But if there’s agreement on the laws and how they are going to be enforced, and then there’s an even application of those laws, that creates a situation in which it is possible for the society to turn to whatever else it is trying to maximize. And that analogy carries over into the schools. Once you have agreement on the rules and how they’re going to be enforced, then the school can turn to the other important questions.
Q:What do you think is the most common mistake that administrators and teachers make in disciplining students?
A:The most common mistake made is the failure to have an even and fair enforcement of school rules. For example, we found teachers excusing the misbehavior of students whom they considered to be college-bound, while students they did not see as being college-bound were punished more frequently.
And, of course, those students perceived that unfairness; they perceived that they were subjected to punishments when other students were not. That created further resentment against the school and further misbehavior--we have some evidence in the book that teachers who were most unfair in the students’ eyes tended to be the ones that were most subjected to vandalism of their own property.
Q:Is that what you mean when you talk about “slippage” in the system, that enforcements aren’t applied in a fair way?
A:Yes. You have some teachers proceeding on the assumption that a great deal of discipline is needed both in the classroom and in the corridors, and you have some teachers who are operating on the assumption that you don’t need that much. So some teachers enforce certain rules, other teachers do not enforce those same rules, and that leads to an uneven disciplinary regime where different amounts of order and autonomy are maximized by staff based on their personal feelings. As a consequence, the acts that students might commit, either in a classroom or outside the classroom within the school, are either punished or not, depending on the philosophy of the teacher who observes the event.
Q:Are you suggesting then that many school-discipline “problems” are internal?
A:While teachers often say that the discipline problems are the result of poor homes or unhappiness in the larger society, we attribute most discipline problems to in-school factors.
We found that there are some teachers who never have discipline problems in their classroom. And there are some teachers who provide for the principal the greatest number of office referrals and general discipline problems.
When we asked students who frequently broke school rules if they acted out in all of their classes, they said no."I break rules in three of my classes, but not in the other two.” And we would ask them, “Well, why don’t you break rules or cause trouble in the other two?” And they would tell us it was because of the strength and personality of the teacher in that classroom. In other words, there are some classes in which these troublemakers do not cause trouble, and it seems to be unrelated to the physical stature of the teacher or some of those other variables that you might think would be important.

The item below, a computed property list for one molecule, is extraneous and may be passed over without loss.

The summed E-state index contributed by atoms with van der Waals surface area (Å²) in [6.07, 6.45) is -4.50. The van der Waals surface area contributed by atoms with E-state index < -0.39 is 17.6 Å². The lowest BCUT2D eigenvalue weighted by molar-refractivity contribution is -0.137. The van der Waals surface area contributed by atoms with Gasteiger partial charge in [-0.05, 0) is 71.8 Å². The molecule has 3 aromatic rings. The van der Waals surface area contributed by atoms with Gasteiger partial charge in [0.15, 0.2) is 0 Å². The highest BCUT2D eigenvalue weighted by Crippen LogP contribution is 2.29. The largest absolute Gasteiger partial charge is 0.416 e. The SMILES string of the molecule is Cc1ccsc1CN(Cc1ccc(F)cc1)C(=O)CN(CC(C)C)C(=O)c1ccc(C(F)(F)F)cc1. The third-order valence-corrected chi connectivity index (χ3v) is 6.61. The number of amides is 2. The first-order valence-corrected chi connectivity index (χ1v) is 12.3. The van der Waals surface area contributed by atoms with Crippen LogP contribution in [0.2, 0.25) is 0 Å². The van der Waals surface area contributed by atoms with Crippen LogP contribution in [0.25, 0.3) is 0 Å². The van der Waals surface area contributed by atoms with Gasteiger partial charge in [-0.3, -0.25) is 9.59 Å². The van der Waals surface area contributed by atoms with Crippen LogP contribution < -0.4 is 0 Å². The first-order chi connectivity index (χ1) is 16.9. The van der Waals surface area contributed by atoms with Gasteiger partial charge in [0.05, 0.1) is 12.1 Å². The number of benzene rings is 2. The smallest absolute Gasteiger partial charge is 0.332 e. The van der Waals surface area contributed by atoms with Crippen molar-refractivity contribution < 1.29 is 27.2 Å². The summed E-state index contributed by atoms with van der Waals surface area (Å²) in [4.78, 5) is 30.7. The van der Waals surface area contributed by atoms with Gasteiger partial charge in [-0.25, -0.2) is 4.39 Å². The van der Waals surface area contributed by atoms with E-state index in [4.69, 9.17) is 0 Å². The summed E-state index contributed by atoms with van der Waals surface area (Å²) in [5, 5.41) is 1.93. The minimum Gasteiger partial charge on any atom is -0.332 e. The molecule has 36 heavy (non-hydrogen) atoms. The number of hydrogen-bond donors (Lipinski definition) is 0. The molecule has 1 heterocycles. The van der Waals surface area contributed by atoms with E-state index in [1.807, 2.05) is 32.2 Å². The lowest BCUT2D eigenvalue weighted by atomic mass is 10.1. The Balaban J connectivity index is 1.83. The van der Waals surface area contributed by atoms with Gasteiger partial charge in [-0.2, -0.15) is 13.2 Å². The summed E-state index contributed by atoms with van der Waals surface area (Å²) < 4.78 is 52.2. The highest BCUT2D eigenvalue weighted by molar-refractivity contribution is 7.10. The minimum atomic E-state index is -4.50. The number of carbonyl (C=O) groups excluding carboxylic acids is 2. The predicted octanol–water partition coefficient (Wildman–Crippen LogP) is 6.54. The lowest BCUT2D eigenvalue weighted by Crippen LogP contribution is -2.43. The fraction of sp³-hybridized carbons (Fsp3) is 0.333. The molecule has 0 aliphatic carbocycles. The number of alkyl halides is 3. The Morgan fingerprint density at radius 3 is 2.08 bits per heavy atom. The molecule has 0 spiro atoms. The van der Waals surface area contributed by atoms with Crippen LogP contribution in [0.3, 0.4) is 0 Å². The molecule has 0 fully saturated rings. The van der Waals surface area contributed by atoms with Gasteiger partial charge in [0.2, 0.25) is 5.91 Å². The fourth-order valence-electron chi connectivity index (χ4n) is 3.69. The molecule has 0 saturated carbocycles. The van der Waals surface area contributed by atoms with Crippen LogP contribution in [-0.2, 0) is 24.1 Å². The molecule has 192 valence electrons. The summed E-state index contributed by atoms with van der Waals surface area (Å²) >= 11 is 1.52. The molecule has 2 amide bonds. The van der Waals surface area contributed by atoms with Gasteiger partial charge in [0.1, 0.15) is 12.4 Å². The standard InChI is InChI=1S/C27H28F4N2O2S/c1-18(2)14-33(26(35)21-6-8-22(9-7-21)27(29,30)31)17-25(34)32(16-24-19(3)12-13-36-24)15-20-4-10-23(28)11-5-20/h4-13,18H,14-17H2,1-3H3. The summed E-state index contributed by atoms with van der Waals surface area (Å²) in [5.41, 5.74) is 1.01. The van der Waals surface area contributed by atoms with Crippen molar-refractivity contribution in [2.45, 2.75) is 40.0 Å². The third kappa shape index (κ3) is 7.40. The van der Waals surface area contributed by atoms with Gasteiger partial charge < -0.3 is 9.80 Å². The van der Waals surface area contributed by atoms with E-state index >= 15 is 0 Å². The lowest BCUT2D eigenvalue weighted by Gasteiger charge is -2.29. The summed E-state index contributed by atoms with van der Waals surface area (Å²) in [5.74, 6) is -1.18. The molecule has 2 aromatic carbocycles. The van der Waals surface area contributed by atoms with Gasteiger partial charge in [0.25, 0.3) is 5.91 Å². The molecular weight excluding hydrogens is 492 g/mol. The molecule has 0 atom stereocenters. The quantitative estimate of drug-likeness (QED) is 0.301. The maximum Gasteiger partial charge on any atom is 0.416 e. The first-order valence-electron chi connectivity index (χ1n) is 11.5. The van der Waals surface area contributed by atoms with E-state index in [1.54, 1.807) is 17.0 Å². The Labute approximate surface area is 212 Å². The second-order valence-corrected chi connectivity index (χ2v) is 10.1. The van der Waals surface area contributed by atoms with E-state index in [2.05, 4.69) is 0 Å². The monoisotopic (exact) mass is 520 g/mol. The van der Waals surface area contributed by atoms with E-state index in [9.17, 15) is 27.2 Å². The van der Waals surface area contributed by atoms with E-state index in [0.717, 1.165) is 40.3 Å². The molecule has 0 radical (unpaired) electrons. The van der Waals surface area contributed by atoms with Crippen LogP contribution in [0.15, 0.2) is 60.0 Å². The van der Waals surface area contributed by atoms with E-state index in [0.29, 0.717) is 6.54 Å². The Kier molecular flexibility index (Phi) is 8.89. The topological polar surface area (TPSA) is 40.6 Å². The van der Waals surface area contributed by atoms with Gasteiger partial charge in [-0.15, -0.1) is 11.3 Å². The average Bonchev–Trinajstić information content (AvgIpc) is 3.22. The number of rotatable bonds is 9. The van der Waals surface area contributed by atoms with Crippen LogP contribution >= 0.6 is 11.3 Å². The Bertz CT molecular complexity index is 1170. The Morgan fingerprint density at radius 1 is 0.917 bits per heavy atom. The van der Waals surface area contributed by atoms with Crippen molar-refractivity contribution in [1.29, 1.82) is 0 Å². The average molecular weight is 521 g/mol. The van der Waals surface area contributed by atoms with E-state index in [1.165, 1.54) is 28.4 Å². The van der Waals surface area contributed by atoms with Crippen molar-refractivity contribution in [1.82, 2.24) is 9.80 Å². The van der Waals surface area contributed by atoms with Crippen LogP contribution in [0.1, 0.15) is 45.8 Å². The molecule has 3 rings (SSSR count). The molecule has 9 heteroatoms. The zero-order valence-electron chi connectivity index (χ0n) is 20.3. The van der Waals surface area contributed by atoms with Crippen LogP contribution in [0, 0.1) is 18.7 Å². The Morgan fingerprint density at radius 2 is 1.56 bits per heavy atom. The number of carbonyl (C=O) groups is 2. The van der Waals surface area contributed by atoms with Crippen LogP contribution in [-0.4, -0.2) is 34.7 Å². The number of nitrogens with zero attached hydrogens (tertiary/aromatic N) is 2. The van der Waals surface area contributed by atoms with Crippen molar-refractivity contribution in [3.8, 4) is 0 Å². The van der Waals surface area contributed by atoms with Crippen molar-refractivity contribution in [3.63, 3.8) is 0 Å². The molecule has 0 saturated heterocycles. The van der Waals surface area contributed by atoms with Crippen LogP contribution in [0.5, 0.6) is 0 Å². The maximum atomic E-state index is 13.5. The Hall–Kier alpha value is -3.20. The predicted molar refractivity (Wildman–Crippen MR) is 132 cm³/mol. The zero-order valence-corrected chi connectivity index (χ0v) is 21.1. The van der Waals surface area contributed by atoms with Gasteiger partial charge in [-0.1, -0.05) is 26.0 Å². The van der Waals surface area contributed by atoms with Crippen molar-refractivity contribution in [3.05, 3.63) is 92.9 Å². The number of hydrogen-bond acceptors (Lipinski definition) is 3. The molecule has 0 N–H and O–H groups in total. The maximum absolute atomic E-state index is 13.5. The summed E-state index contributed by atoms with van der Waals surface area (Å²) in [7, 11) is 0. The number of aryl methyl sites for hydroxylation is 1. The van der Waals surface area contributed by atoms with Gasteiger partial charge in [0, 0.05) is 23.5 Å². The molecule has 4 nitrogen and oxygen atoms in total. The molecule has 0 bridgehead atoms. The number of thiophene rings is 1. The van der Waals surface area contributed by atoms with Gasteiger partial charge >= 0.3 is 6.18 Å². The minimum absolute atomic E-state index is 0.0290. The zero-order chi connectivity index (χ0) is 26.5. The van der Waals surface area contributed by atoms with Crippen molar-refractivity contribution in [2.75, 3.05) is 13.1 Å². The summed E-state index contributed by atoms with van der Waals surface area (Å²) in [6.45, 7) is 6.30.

So we conclude from that, and from some survey data which we develop in the book, that there are simply some teachers who have “magic” with students--that the students really respect that teacher and are getting a lot out of those classes.
Clearly, classes in which students are learning are not the classes where discipline problems take place.
Q:Could your finding that most discipline problems are internal be considered “positive”?
A:I think it’s positive, because once you know where the problems are coming from you can then take steps to solve those problems. Schools have at their disposal the means to reduce the number of rules that are broken simply by making the discipline system itself more fair. Some of the misbehavior of students and some of the vandalism schools may experience are directly attributable to the perceived unfairness of the way the school-rule system operates.
Q:What did students say could be done to make them stop breaking rules?
A:There was, in the eyes of the students, a need to make the courses that they were being asked to take relevant to their own lives. And what was relevant for the troublemaker was not what was relevant for students who were going on to college.
Q:How have court rulings affected school discipline in the last decade?
A:Courts have increased the insecurity of teachers as they deal with the average discipline problems that take place within the school. And it’s not so much the substance of the court decisions, which if you read them and analyze them, haven’t limited teachers very much at all. But it is rather the feeling the teachers get as they read about court decisions in distant places and try to understand the impact of those court decisions.
School law is not something which is built adequately into teacher-preparation curricula at colleges of education. A regular updating of teachers in school law also is not something that takes place adequately. So teachers have a lot of misperceptions and misunderstanding about what the courts said with regard to their treatment of public-school pupils.
As we surveyed the teachers, we found a great deal of misunderstanding about what the courts have said, and an overwhelming pattern of overestimating the extent to which courts have told teachers what they can and can’t do within the classroom. A few basic decisions in the area of school discipline, like suspension hearings before students are suspended from school, in teachers’ minds have been viewed as permitting students to have lawyers when they are about to be suspended from school.
So there’s this pattern of exaggeration. What that has done is cause a lot of teachers to get out of the business of disciplining students. To a certain extent, courts have become alibis, used by teachers who don’t wish to discipline students.
A version of this article appeared in the January 18, 1984 edition of Education Week as Q&A: Discipline Codes Must Foster Balance of Order, Autonomy